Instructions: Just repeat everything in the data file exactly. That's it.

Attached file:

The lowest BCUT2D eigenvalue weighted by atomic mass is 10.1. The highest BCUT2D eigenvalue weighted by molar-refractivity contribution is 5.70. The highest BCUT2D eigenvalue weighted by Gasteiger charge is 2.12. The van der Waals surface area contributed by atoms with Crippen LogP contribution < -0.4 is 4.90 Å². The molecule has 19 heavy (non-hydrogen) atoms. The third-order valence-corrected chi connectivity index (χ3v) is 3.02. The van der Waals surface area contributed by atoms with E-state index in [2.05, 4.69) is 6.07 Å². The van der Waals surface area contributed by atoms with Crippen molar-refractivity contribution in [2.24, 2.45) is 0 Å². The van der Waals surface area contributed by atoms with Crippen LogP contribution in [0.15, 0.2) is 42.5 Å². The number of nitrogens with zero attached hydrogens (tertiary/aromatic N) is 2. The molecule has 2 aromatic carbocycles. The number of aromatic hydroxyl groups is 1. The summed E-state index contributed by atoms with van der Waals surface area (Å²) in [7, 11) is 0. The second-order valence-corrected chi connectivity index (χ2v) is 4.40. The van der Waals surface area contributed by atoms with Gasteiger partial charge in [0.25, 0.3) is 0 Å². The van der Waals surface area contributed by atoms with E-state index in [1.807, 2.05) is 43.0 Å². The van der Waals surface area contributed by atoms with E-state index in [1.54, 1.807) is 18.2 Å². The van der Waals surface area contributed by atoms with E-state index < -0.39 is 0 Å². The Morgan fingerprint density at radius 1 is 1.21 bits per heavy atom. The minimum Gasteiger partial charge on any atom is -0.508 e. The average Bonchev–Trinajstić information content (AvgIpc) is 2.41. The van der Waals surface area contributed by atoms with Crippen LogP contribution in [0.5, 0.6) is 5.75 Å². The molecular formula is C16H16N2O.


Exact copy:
The lowest BCUT2D eigenvalue weighted by atomic mass is 10.1. The highest BCUT2D eigenvalue weighted by molar-refractivity contribution is 5.70. The highest BCUT2D eigenvalue weighted by Gasteiger charge is 2.12. The van der Waals surface area contributed by atoms with Crippen LogP contribution < -0.4 is 4.90 Å². The molecule has 19 heavy (non-hydrogen) atoms. The third-order valence-corrected chi connectivity index (χ3v) is 3.02. The van der Waals surface area contributed by atoms with E-state index in [2.05, 4.69) is 6.07 Å². The van der Waals surface area contributed by atoms with Crippen molar-refractivity contribution in [2.24, 2.45) is 0 Å². The van der Waals surface area contributed by atoms with Crippen LogP contribution in [0.15, 0.2) is 42.5 Å². The number of nitrogens with zero attached hydrogens (tertiary/aromatic N) is 2. The molecule has 2 aromatic carbocycles. The number of aromatic hydroxyl groups is 1. The summed E-state index contributed by atoms with van der Waals surface area (Å²) in [7, 11) is 0. The second-order valence-corrected chi connectivity index (χ2v) is 4.40. The van der Waals surface area contributed by atoms with Gasteiger partial charge in [0.25, 0.3) is 0 Å². The van der Waals surface area contributed by atoms with E-state index in [1.807, 2.05) is 43.0 Å². The van der Waals surface area contributed by atoms with E-state index in [1.54, 1.807) is 18.2 Å². The van der Waals surface area contributed by atoms with E-state index < -0.39 is 0 Å². The Morgan fingerprint density at radius 1 is 1.21 bits per heavy atom. The minimum Gasteiger partial charge on any atom is -0.508 e. The average Bonchev–Trinajstić information content (AvgIpc) is 2.41. The van der Waals surface area contributed by atoms with Crippen LogP contribution in [0.5, 0.6) is 5.75 Å². The molecular formula is C16H16N2O.